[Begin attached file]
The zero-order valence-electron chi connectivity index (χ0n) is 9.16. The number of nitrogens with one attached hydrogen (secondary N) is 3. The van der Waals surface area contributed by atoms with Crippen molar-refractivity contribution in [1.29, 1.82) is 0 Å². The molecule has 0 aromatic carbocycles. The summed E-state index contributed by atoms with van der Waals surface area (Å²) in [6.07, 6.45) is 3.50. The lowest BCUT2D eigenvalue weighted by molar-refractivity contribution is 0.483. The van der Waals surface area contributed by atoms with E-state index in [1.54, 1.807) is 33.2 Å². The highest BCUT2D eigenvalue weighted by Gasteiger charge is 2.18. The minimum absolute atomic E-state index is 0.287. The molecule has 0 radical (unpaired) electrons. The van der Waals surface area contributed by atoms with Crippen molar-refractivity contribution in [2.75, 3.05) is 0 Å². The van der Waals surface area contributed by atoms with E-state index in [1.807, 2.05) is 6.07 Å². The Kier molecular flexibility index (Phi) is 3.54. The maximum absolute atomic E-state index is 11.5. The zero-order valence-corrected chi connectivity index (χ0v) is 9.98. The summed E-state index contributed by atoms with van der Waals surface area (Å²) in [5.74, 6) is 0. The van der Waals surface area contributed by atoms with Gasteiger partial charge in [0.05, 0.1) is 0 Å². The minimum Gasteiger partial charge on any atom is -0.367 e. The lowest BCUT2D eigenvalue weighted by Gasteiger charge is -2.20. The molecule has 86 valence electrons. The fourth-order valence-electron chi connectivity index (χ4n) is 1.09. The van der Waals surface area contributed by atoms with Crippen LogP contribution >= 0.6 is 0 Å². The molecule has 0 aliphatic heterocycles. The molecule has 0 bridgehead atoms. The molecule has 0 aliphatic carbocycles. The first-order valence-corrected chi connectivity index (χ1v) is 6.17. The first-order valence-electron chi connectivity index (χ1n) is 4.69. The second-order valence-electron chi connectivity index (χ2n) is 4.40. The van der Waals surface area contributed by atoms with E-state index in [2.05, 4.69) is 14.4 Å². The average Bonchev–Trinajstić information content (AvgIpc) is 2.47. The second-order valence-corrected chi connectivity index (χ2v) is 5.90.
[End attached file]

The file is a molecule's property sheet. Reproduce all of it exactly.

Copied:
The zero-order valence-electron chi connectivity index (χ0n) is 9.16. The number of nitrogens with one attached hydrogen (secondary N) is 3. The van der Waals surface area contributed by atoms with Crippen molar-refractivity contribution in [1.29, 1.82) is 0 Å². The molecule has 0 aromatic carbocycles. The summed E-state index contributed by atoms with van der Waals surface area (Å²) in [6.07, 6.45) is 3.50. The lowest BCUT2D eigenvalue weighted by molar-refractivity contribution is 0.483. The van der Waals surface area contributed by atoms with E-state index in [1.54, 1.807) is 33.2 Å². The highest BCUT2D eigenvalue weighted by Gasteiger charge is 2.18. The minimum absolute atomic E-state index is 0.287. The molecule has 0 radical (unpaired) electrons. The van der Waals surface area contributed by atoms with Crippen molar-refractivity contribution in [2.75, 3.05) is 0 Å². The van der Waals surface area contributed by atoms with E-state index in [1.807, 2.05) is 6.07 Å². The Kier molecular flexibility index (Phi) is 3.54. The maximum absolute atomic E-state index is 11.5. The zero-order valence-corrected chi connectivity index (χ0v) is 9.98. The summed E-state index contributed by atoms with van der Waals surface area (Å²) in [5.74, 6) is 0. The van der Waals surface area contributed by atoms with Gasteiger partial charge in [0.05, 0.1) is 0 Å². The minimum Gasteiger partial charge on any atom is -0.367 e. The lowest BCUT2D eigenvalue weighted by Gasteiger charge is -2.20. The molecule has 86 valence electrons. The fourth-order valence-electron chi connectivity index (χ4n) is 1.09. The van der Waals surface area contributed by atoms with Crippen LogP contribution >= 0.6 is 0 Å². The molecule has 0 aliphatic heterocycles. The molecule has 0 bridgehead atoms. The molecule has 0 aliphatic carbocycles. The first-order valence-corrected chi connectivity index (χ1v) is 6.17. The first-order valence-electron chi connectivity index (χ1n) is 4.69. The second-order valence-electron chi connectivity index (χ2n) is 4.40. The van der Waals surface area contributed by atoms with E-state index in [2.05, 4.69) is 14.4 Å². The average Bonchev–Trinajstić information content (AvgIpc) is 2.47. The second-order valence-corrected chi connectivity index (χ2v) is 5.90.